Bawa Latif Street
Dhalgarwad, Khadia
Bukhara Mohalla, near Kamasa Gate
Opposite the Parsi Agiary
Gujurat, INDIA

Located in the heart of Ahmedabad, this is still an active synagogue with a fairly sizeable community, so visiting it is possible and encouraged.  Shabbat and holiday services are regularly held here. A caretaker may be on site to receive unannounced visitors, yet for a confirmed visit contact congregational leaders Benjamin Reuben at This email address is being protected from spambots. You need JavaScript enabled to view it. and "91-2717-231686" or Aviv Divekar at This email address is being protected from spambots. You need JavaScript enabled to view it.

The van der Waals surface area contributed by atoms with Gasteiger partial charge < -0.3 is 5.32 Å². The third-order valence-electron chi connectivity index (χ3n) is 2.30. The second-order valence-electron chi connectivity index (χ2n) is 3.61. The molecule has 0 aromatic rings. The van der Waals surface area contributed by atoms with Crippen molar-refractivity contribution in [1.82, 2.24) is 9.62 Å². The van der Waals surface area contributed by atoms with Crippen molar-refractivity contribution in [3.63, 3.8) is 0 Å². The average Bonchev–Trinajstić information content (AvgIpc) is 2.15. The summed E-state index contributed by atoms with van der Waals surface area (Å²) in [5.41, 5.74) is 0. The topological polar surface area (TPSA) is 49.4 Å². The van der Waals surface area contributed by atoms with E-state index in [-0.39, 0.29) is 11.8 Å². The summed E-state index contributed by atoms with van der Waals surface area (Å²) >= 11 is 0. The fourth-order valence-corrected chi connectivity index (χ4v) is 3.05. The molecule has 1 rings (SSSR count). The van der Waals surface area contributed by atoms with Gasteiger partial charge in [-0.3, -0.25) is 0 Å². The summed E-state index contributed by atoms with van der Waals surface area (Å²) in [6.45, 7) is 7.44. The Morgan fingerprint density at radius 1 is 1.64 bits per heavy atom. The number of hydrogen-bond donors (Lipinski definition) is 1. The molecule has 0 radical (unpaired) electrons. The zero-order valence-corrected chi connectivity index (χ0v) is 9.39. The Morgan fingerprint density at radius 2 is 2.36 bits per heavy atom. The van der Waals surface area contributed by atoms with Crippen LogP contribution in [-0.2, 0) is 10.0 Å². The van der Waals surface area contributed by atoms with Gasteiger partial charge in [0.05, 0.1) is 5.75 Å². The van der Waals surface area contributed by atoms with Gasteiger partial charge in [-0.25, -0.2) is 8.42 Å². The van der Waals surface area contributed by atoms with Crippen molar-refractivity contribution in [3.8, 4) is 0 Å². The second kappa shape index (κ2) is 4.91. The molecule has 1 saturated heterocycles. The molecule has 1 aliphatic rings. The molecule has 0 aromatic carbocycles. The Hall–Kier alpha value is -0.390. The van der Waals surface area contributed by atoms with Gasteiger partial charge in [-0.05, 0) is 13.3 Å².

Ahmedabad’s Jewish community dates to the mid-nineteenth century when a pioneering group of Bene Israel (Children of Israel) arrived in the city in "1848". A small prayer hall was soon established in the home of Dr. Abraham Erulkar, one of Ahmedabad’s early Jews, for the benefit of the entire enclave. Dr. Erulkar died in "1890", and he was buried in the Jewish cemetery at Dudheshwar that had been consecrated by his son, Dr. Solomon Abraham Erulkar in "1876". In "1906", Solomon Abraham Erulkar made a generous donation so that a proper prayer hall could be constructed in the Pankor Naka area of the old walled city. This hall served the Jews of Ahmedabad for some years until the growing community needing an even larger space procured a plot of land for the construction of a new building. The site selected was in the central Ahmedabad neighborhood known as Bukhara Mohulla near the Kamasa Gate. This district was also where a walled fort was once located, and for this reason it has long also been known as the Old Fort, or Bhadra Fort area.